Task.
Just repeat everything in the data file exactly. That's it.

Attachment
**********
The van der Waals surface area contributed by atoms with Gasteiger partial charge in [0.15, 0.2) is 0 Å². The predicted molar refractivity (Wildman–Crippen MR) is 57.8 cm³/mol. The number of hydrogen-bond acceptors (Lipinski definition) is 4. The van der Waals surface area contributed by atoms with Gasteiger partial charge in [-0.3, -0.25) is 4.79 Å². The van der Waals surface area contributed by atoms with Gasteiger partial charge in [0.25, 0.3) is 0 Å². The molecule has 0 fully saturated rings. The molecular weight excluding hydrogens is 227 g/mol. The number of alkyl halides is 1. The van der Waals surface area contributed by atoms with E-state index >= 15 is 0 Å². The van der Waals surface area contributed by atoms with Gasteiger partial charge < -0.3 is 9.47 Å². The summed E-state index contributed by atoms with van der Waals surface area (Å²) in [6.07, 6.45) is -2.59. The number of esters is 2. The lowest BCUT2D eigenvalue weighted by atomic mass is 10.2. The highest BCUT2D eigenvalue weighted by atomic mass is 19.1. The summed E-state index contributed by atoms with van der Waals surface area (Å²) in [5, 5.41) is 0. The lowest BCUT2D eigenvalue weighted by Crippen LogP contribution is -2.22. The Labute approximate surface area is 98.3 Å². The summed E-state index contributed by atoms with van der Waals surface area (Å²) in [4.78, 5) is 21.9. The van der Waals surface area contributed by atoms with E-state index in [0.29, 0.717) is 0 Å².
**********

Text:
The van der Waals surface area contributed by atoms with Gasteiger partial charge in [0.15, 0.2) is 0 Å². The predicted molar refractivity (Wildman–Crippen MR) is 57.8 cm³/mol. The number of hydrogen-bond acceptors (Lipinski definition) is 4. The van der Waals surface area contributed by atoms with Gasteiger partial charge in [-0.3, -0.25) is 4.79 Å². The van der Waals surface area contributed by atoms with Gasteiger partial charge in [0.25, 0.3) is 0 Å². The molecule has 0 fully saturated rings. The molecular weight excluding hydrogens is 227 g/mol. The number of alkyl halides is 1. The van der Waals surface area contributed by atoms with E-state index >= 15 is 0 Å². The van der Waals surface area contributed by atoms with Gasteiger partial charge < -0.3 is 9.47 Å². The summed E-state index contributed by atoms with van der Waals surface area (Å²) in [6.07, 6.45) is -2.59. The number of esters is 2. The lowest BCUT2D eigenvalue weighted by atomic mass is 10.2. The highest BCUT2D eigenvalue weighted by atomic mass is 19.1. The summed E-state index contributed by atoms with van der Waals surface area (Å²) in [5, 5.41) is 0. The lowest BCUT2D eigenvalue weighted by Crippen LogP contribution is -2.22. The Labute approximate surface area is 98.3 Å². The summed E-state index contributed by atoms with van der Waals surface area (Å²) in [4.78, 5) is 21.9. The van der Waals surface area contributed by atoms with E-state index in [0.29, 0.717) is 0 Å².